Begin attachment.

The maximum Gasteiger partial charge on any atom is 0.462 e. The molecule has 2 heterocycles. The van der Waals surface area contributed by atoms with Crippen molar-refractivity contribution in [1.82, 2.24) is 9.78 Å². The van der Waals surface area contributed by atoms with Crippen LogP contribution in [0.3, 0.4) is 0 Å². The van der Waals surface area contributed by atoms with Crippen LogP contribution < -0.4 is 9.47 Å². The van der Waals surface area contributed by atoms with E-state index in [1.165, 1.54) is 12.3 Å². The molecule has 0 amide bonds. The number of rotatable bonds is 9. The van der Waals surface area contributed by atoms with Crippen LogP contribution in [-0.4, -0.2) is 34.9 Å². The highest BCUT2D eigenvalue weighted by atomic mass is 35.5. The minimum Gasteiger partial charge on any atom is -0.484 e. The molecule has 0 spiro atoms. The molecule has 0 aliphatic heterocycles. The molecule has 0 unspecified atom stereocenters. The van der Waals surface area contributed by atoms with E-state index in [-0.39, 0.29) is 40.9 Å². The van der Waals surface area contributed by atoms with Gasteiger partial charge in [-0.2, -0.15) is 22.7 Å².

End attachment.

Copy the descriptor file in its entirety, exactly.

The maximum Gasteiger partial charge on any atom is 0.462 e. The molecule has 2 heterocycles. The van der Waals surface area contributed by atoms with Crippen molar-refractivity contribution in [1.82, 2.24) is 9.78 Å². The van der Waals surface area contributed by atoms with Crippen LogP contribution in [0.3, 0.4) is 0 Å². The van der Waals surface area contributed by atoms with Crippen LogP contribution < -0.4 is 9.47 Å². The van der Waals surface area contributed by atoms with E-state index in [1.165, 1.54) is 12.3 Å². The molecule has 0 amide bonds. The number of rotatable bonds is 9. The van der Waals surface area contributed by atoms with Crippen LogP contribution in [-0.4, -0.2) is 34.9 Å². The highest BCUT2D eigenvalue weighted by atomic mass is 35.5. The minimum Gasteiger partial charge on any atom is -0.484 e. The molecule has 0 spiro atoms. The molecule has 0 aliphatic heterocycles. The molecule has 0 unspecified atom stereocenters. The van der Waals surface area contributed by atoms with E-state index in [-0.39, 0.29) is 40.9 Å². The van der Waals surface area contributed by atoms with Gasteiger partial charge in [-0.2, -0.15) is 22.7 Å².